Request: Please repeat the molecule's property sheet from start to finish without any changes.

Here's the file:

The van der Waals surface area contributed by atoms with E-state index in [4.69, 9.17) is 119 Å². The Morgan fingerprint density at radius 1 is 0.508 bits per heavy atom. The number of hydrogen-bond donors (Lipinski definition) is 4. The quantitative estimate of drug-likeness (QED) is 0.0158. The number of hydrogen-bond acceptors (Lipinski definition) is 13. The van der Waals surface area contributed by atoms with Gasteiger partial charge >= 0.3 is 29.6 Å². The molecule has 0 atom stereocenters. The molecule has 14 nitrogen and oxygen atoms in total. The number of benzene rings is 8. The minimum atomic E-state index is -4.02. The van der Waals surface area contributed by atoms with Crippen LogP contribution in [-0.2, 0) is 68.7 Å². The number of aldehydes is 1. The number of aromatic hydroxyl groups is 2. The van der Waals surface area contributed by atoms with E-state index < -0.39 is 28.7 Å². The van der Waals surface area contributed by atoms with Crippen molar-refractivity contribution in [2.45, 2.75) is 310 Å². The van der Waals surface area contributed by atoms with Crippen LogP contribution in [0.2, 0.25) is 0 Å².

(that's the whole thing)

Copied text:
The van der Waals surface area contributed by atoms with E-state index in [4.69, 9.17) is 119 Å². The Morgan fingerprint density at radius 1 is 0.508 bits per heavy atom. The number of hydrogen-bond donors (Lipinski definition) is 4. The quantitative estimate of drug-likeness (QED) is 0.0158. The number of hydrogen-bond acceptors (Lipinski definition) is 13. The van der Waals surface area contributed by atoms with Gasteiger partial charge >= 0.3 is 29.6 Å². The molecule has 0 atom stereocenters. The molecule has 14 nitrogen and oxygen atoms in total. The number of benzene rings is 8. The minimum atomic E-state index is -4.02. The van der Waals surface area contributed by atoms with Crippen LogP contribution in [-0.2, 0) is 68.7 Å². The number of aldehydes is 1. The number of aromatic hydroxyl groups is 2. The van der Waals surface area contributed by atoms with E-state index < -0.39 is 28.7 Å². The van der Waals surface area contributed by atoms with Crippen molar-refractivity contribution in [2.45, 2.75) is 310 Å². The van der Waals surface area contributed by atoms with Crippen LogP contribution in [0.2, 0.25) is 0 Å².